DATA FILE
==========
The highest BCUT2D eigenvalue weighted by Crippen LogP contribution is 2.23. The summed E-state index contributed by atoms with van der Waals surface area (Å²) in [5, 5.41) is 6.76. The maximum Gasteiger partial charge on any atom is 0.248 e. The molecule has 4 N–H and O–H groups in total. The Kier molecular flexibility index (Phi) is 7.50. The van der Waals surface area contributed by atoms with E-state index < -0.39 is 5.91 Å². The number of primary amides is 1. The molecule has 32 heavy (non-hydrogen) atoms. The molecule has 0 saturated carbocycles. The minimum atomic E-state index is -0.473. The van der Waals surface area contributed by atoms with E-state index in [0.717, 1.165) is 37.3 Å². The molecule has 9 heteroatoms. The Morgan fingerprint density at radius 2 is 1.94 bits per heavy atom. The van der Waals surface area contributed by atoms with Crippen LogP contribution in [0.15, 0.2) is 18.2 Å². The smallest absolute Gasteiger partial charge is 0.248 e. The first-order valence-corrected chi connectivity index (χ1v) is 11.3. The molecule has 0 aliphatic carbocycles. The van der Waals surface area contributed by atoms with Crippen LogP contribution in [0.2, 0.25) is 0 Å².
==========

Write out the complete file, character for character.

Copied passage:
The highest BCUT2D eigenvalue weighted by Crippen LogP contribution is 2.23. The summed E-state index contributed by atoms with van der Waals surface area (Å²) in [5, 5.41) is 6.76. The maximum Gasteiger partial charge on any atom is 0.248 e. The molecule has 4 N–H and O–H groups in total. The Kier molecular flexibility index (Phi) is 7.50. The van der Waals surface area contributed by atoms with E-state index < -0.39 is 5.91 Å². The number of primary amides is 1. The molecule has 32 heavy (non-hydrogen) atoms. The molecule has 0 saturated carbocycles. The minimum atomic E-state index is -0.473. The van der Waals surface area contributed by atoms with E-state index in [0.717, 1.165) is 37.3 Å². The molecule has 9 heteroatoms. The Morgan fingerprint density at radius 2 is 1.94 bits per heavy atom. The van der Waals surface area contributed by atoms with Crippen LogP contribution in [0.15, 0.2) is 18.2 Å². The smallest absolute Gasteiger partial charge is 0.248 e. The first-order valence-corrected chi connectivity index (χ1v) is 11.3. The molecule has 0 aliphatic carbocycles. The van der Waals surface area contributed by atoms with Crippen LogP contribution in [0.2, 0.25) is 0 Å².